Right now is by far the most peaceful time in all of history, often taken for granted without considering that peace used to be rare. Since antiquity, tenuous alliances have been codified with royal marriages between nations, but peace as an institution didn’t exist until the first Truce of God was declared: the first mass peace movement was a Catholic creation.

“For a CHILD IS BORN to us, and a son is given to us, and the government is upon his shoulder: and his name shall be called, Wonderful, Counsellor, God the Mighty, the Father of the world to come, the Prince of Peace.” – Isaiah 9:6

After the collapse of the Carolingian empire in the late ninth century, France fell into apart into many small counties and lordships with local knights and nobles constantly feuding for control.

With France in anarchy, bishops gathered at the Synod of Charroux to decree the first Pax Dei in 989 A.D. The Peace of God automatically excommunicated anyone in Western France who attacked women, children, farmers, merchants, clergy, and churches. The Pax Dei spawned the first mass peace movement that spread across Western and Central Europe.

In 1027 A.D., the Council of Toulouges declared the first Treuga Dei. The Truce of God restricted nobility from warring starting sundown Wednesday to sunrise Monday, honoring the days of the Ascension, Passion, and Resurrection. War was also restricted from the first Sunday of Advent to the end of the Octave of Epiphany and from Septuagesima Sunday to the end of the Octave of Easter.

The Third Lateran Council in 1179 A.D. extended the Treuga Dei as an institution of the whole Church. In total, only about 80 days spaced in chunks throughout the year were available for warfare. Military aged men were also required to take an oath at minimum every three years to adhere to the Truce of God. Any who broke the oath were swiftly excommunicated by the bishops. Robert the Pious took a variation of such an oath:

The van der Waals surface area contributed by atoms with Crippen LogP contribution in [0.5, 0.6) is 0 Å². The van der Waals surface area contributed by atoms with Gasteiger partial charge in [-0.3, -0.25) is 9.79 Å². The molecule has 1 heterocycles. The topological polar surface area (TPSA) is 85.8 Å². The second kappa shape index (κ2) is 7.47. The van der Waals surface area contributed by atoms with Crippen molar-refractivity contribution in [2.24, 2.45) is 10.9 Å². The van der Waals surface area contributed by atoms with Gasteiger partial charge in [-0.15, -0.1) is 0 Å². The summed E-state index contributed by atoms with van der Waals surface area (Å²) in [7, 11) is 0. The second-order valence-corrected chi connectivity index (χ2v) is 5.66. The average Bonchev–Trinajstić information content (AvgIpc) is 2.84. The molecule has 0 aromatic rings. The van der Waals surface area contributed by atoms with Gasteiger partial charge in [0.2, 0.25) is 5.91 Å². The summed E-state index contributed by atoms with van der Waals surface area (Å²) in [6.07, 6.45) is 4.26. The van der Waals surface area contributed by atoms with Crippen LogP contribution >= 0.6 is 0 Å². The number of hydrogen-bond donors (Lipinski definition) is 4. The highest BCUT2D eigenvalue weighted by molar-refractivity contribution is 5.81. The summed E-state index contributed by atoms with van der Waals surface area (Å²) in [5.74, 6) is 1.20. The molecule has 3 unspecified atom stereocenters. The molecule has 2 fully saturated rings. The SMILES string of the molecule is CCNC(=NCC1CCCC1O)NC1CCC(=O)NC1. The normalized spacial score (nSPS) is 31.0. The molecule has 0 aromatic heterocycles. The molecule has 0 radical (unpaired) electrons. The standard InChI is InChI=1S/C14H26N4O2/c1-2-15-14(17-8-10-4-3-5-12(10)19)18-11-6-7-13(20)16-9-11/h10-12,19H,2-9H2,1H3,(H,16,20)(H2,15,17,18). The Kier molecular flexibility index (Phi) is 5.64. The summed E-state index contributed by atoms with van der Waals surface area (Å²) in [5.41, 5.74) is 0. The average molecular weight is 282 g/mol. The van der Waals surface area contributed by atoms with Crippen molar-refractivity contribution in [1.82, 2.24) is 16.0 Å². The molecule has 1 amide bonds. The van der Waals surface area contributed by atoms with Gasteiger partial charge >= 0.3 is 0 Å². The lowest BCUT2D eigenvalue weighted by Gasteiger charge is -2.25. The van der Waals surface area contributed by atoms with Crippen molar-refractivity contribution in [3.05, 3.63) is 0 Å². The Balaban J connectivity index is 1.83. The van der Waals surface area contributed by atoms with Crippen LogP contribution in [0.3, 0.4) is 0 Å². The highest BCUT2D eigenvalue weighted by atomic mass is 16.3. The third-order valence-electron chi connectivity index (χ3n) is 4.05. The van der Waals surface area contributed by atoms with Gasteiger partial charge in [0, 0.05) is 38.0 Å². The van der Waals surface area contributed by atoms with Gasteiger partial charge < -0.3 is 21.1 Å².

“I will not infringe on the Church in any way. I will not hurt a cleric or a monk if unarmed. I will not steal an ox, cow, pig, sheep, goat, ass, or a mare with colt. I will not attack a vilian or vilainesse or servants or merchants for ransom. I will not take a mule or a horse male or female or a colt in pasture from any man from the calends of March to the feast of the All Saints unless to recover a debt. I will not burn houses or destroy them unless there is a knight inside. I will not root up vines. I will not attack noble ladies traveling without husband nor their maids, nor widows or nuns unless it is their fault. From the beginning of Lent to the end of Easter I will not attack an unarmed knight.”

The Peace and Truce of God resulted in everything good about the High Middle Ages: the rise of chivalry, scholasticism, classic cathedrals, agricultural improvements, and the golden age of Monasticism.

The Peace of God lasted for over three hundred years until monarchs began their consolidation of power in the early 14th century. The beginning of the Hundred Years War marked the end of one of the longest sustained periods of peace ever and the end of the first mass peace movement.

Editorial credit: Cividin / Shutterstock.com
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